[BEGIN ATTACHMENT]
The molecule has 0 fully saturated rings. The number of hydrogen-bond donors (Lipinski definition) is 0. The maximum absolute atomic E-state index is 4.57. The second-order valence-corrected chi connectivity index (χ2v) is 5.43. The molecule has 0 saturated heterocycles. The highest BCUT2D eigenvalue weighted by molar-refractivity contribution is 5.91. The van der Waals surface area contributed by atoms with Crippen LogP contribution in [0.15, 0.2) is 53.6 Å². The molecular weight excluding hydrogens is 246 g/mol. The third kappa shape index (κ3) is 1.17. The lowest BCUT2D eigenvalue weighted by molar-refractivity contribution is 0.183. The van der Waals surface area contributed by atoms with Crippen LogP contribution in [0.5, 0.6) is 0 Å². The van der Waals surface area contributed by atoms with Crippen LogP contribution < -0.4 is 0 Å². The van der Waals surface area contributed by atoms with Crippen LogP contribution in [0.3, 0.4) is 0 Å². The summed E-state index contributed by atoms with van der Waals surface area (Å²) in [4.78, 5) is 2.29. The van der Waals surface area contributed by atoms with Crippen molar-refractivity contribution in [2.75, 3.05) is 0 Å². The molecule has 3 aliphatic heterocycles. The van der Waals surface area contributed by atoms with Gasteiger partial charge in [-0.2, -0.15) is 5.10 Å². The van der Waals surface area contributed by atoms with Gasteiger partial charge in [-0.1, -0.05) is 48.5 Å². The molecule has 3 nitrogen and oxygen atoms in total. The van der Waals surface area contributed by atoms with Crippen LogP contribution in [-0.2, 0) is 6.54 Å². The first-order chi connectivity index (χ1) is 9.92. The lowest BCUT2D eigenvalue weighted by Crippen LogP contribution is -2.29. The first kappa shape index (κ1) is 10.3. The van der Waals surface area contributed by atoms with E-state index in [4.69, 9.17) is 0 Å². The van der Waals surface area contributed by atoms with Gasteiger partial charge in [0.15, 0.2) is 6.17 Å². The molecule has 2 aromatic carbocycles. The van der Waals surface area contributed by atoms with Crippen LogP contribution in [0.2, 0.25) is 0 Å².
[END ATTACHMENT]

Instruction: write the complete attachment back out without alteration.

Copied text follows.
The molecule has 0 fully saturated rings. The number of hydrogen-bond donors (Lipinski definition) is 0. The maximum absolute atomic E-state index is 4.57. The second-order valence-corrected chi connectivity index (χ2v) is 5.43. The molecule has 0 saturated heterocycles. The highest BCUT2D eigenvalue weighted by molar-refractivity contribution is 5.91. The van der Waals surface area contributed by atoms with Crippen LogP contribution in [0.15, 0.2) is 53.6 Å². The molecular weight excluding hydrogens is 246 g/mol. The third kappa shape index (κ3) is 1.17. The lowest BCUT2D eigenvalue weighted by molar-refractivity contribution is 0.183. The van der Waals surface area contributed by atoms with Crippen LogP contribution in [0.5, 0.6) is 0 Å². The van der Waals surface area contributed by atoms with Crippen LogP contribution < -0.4 is 0 Å². The van der Waals surface area contributed by atoms with Crippen LogP contribution in [0.3, 0.4) is 0 Å². The summed E-state index contributed by atoms with van der Waals surface area (Å²) in [4.78, 5) is 2.29. The van der Waals surface area contributed by atoms with Crippen molar-refractivity contribution in [2.75, 3.05) is 0 Å². The molecule has 3 aliphatic heterocycles. The van der Waals surface area contributed by atoms with Gasteiger partial charge in [-0.2, -0.15) is 5.10 Å². The van der Waals surface area contributed by atoms with Gasteiger partial charge in [-0.1, -0.05) is 48.5 Å². The molecule has 3 nitrogen and oxygen atoms in total. The van der Waals surface area contributed by atoms with Crippen LogP contribution in [-0.2, 0) is 6.54 Å². The first-order chi connectivity index (χ1) is 9.92. The lowest BCUT2D eigenvalue weighted by Crippen LogP contribution is -2.29. The first kappa shape index (κ1) is 10.3. The van der Waals surface area contributed by atoms with E-state index in [4.69, 9.17) is 0 Å². The van der Waals surface area contributed by atoms with Gasteiger partial charge in [0.15, 0.2) is 6.17 Å². The molecule has 2 aromatic carbocycles. The van der Waals surface area contributed by atoms with Crippen LogP contribution in [0.2, 0.25) is 0 Å².